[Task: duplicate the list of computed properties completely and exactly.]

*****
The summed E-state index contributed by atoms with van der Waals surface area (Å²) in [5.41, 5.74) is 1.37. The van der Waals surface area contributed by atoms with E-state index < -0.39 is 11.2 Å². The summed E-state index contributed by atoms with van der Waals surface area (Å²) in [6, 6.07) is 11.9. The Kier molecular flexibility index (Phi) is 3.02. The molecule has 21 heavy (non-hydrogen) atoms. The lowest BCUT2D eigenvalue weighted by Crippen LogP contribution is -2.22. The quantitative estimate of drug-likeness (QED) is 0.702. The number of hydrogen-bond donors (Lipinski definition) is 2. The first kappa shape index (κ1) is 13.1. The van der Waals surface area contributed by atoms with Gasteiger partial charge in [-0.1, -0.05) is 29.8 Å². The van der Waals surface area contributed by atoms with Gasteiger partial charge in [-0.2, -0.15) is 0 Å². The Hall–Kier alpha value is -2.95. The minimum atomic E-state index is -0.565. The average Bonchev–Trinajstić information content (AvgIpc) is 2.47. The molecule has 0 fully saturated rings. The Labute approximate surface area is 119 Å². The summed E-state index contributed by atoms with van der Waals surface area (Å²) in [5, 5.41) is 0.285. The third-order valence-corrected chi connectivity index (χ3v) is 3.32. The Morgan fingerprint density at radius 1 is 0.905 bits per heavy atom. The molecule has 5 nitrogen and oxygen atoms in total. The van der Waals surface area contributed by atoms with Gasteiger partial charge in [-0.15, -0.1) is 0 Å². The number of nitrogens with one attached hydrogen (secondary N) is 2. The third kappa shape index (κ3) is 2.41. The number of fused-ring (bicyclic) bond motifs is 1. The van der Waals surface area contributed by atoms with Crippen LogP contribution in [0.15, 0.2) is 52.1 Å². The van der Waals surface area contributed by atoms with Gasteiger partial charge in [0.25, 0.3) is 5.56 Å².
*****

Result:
The summed E-state index contributed by atoms with van der Waals surface area (Å²) in [5.41, 5.74) is 1.37. The van der Waals surface area contributed by atoms with E-state index < -0.39 is 11.2 Å². The summed E-state index contributed by atoms with van der Waals surface area (Å²) in [6, 6.07) is 11.9. The Kier molecular flexibility index (Phi) is 3.02. The molecule has 21 heavy (non-hydrogen) atoms. The lowest BCUT2D eigenvalue weighted by Crippen LogP contribution is -2.22. The quantitative estimate of drug-likeness (QED) is 0.702. The number of hydrogen-bond donors (Lipinski definition) is 2. The first kappa shape index (κ1) is 13.1. The van der Waals surface area contributed by atoms with Gasteiger partial charge in [-0.1, -0.05) is 29.8 Å². The van der Waals surface area contributed by atoms with Gasteiger partial charge in [-0.2, -0.15) is 0 Å². The Hall–Kier alpha value is -2.95. The minimum atomic E-state index is -0.565. The average Bonchev–Trinajstić information content (AvgIpc) is 2.47. The molecule has 0 fully saturated rings. The Labute approximate surface area is 119 Å². The summed E-state index contributed by atoms with van der Waals surface area (Å²) in [5, 5.41) is 0.285. The third-order valence-corrected chi connectivity index (χ3v) is 3.32. The Morgan fingerprint density at radius 1 is 0.905 bits per heavy atom. The molecule has 5 nitrogen and oxygen atoms in total. The van der Waals surface area contributed by atoms with Gasteiger partial charge in [-0.15, -0.1) is 0 Å². The number of nitrogens with one attached hydrogen (secondary N) is 2. The third kappa shape index (κ3) is 2.41. The number of fused-ring (bicyclic) bond motifs is 1. The van der Waals surface area contributed by atoms with Crippen LogP contribution in [0.15, 0.2) is 52.1 Å². The van der Waals surface area contributed by atoms with Gasteiger partial charge in [0.25, 0.3) is 5.56 Å².